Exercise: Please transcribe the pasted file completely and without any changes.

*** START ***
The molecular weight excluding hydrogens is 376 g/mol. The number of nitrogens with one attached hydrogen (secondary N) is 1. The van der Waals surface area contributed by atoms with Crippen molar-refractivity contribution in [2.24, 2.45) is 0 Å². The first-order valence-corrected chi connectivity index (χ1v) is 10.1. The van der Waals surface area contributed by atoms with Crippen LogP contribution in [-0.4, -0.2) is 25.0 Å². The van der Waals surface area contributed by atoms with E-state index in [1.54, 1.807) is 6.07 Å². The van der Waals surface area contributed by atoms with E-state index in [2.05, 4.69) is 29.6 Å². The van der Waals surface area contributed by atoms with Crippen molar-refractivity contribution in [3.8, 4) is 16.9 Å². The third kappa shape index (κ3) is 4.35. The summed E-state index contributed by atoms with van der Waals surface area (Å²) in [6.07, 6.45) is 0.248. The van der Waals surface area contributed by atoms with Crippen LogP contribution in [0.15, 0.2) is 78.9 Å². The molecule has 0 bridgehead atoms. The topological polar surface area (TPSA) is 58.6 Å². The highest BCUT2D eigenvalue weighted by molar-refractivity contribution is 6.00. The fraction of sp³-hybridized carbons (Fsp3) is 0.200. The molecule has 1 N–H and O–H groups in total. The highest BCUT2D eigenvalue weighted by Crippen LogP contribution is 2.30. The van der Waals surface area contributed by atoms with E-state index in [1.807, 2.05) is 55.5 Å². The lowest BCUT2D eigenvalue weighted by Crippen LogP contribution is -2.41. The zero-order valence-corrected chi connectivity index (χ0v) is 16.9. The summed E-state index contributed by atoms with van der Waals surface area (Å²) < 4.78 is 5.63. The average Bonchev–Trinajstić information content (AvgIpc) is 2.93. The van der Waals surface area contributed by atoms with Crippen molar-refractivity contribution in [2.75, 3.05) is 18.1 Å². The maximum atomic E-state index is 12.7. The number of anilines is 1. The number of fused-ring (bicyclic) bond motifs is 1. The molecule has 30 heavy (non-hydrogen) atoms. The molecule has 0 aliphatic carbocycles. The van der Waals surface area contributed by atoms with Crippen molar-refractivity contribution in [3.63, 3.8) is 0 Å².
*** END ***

The molecular weight excluding hydrogens is 376 g/mol. The number of nitrogens with one attached hydrogen (secondary N) is 1. The van der Waals surface area contributed by atoms with Crippen molar-refractivity contribution in [2.24, 2.45) is 0 Å². The first-order valence-corrected chi connectivity index (χ1v) is 10.1. The van der Waals surface area contributed by atoms with Crippen LogP contribution in [-0.4, -0.2) is 25.0 Å². The van der Waals surface area contributed by atoms with E-state index in [1.54, 1.807) is 6.07 Å². The van der Waals surface area contributed by atoms with E-state index in [2.05, 4.69) is 29.6 Å². The van der Waals surface area contributed by atoms with Crippen molar-refractivity contribution in [3.8, 4) is 16.9 Å². The third kappa shape index (κ3) is 4.35. The summed E-state index contributed by atoms with van der Waals surface area (Å²) in [6.07, 6.45) is 0.248. The van der Waals surface area contributed by atoms with Crippen LogP contribution in [0.15, 0.2) is 78.9 Å². The molecule has 0 bridgehead atoms. The topological polar surface area (TPSA) is 58.6 Å². The highest BCUT2D eigenvalue weighted by molar-refractivity contribution is 6.00. The fraction of sp³-hybridized carbons (Fsp3) is 0.200. The molecule has 1 N–H and O–H groups in total. The highest BCUT2D eigenvalue weighted by Crippen LogP contribution is 2.30. The van der Waals surface area contributed by atoms with E-state index in [1.807, 2.05) is 55.5 Å². The lowest BCUT2D eigenvalue weighted by Crippen LogP contribution is -2.41. The zero-order valence-corrected chi connectivity index (χ0v) is 16.9. The summed E-state index contributed by atoms with van der Waals surface area (Å²) < 4.78 is 5.63. The average Bonchev–Trinajstić information content (AvgIpc) is 2.93. The van der Waals surface area contributed by atoms with Crippen molar-refractivity contribution in [2.75, 3.05) is 18.1 Å². The maximum atomic E-state index is 12.7. The number of anilines is 1. The number of fused-ring (bicyclic) bond motifs is 1. The molecule has 30 heavy (non-hydrogen) atoms. The molecule has 0 aliphatic carbocycles. The van der Waals surface area contributed by atoms with Crippen molar-refractivity contribution in [3.63, 3.8) is 0 Å².